Supreme Court vs. Affirmative Action

Is a law racially discriminatory if it forbids racial discrimination?  The Supreme Court ruled “no,” upholding a Michigan referendum that forbids racial considerations–that is, affirmative action programs– in college admissions. From Supreme Court upholds Michigan’s ban on racial preferences in university admissions – The Washington Post:

The Supreme Court on Tuesday made clear that states are free to prohibit the use of racial considerations in university admissions, upholding Michigan’s constitutional amendment banning affirmative action.

By a vote of 6 to 2, the court concluded that it was not up to judges to overturn the 2006 decision by Michigan voters to bar consideration of race when deciding who gets into the state’s universities.

The ruling could encourage other states to join the handful that have such prohibitions, including California and Florida. Higher-education officials have warned that those states have seen a decline in the number of minorities admitted to their flagship universities.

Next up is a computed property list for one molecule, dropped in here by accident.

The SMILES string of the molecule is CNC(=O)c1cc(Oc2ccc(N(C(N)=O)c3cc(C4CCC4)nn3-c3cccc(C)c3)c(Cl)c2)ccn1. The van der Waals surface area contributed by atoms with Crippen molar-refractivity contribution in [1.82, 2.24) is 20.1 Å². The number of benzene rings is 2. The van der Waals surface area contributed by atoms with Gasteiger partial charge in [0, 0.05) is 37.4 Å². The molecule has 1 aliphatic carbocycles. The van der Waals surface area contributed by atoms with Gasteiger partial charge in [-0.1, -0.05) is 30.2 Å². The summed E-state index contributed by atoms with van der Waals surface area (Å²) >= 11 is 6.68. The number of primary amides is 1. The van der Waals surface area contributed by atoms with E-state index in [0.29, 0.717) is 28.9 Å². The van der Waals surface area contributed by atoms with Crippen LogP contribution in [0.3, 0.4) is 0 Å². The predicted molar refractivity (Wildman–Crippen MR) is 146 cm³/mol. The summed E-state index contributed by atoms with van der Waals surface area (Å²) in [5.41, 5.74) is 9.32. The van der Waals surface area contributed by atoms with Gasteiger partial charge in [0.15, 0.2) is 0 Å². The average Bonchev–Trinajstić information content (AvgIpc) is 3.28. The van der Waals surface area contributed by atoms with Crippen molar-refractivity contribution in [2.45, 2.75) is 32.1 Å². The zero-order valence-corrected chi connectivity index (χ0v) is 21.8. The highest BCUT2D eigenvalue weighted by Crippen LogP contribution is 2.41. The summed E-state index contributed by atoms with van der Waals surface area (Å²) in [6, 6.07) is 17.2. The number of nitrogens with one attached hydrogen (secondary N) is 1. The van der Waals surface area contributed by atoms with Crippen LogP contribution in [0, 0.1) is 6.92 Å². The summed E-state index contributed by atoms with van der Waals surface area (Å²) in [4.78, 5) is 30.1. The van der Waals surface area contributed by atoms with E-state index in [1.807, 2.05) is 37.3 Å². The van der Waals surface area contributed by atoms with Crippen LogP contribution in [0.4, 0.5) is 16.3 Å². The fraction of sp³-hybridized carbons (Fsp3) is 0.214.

The decision further illustrates the court’s skepticism about race-conscious government programs. In effect, the ruling says that universities may still employ the limited consideration of race authorized in previous Supreme Court rulings. But it also said that voters and legislators also have the right to curtail such plans.

For the complete ruling, go here.

About Gene Veith

Professor of Literature at Patrick Henry College, the Director of the Cranach Institute at Concordia Theological Seminary, a columnist for World Magazine and TableTalk, and the author of 18 books on different facets of Christianity & Culture.


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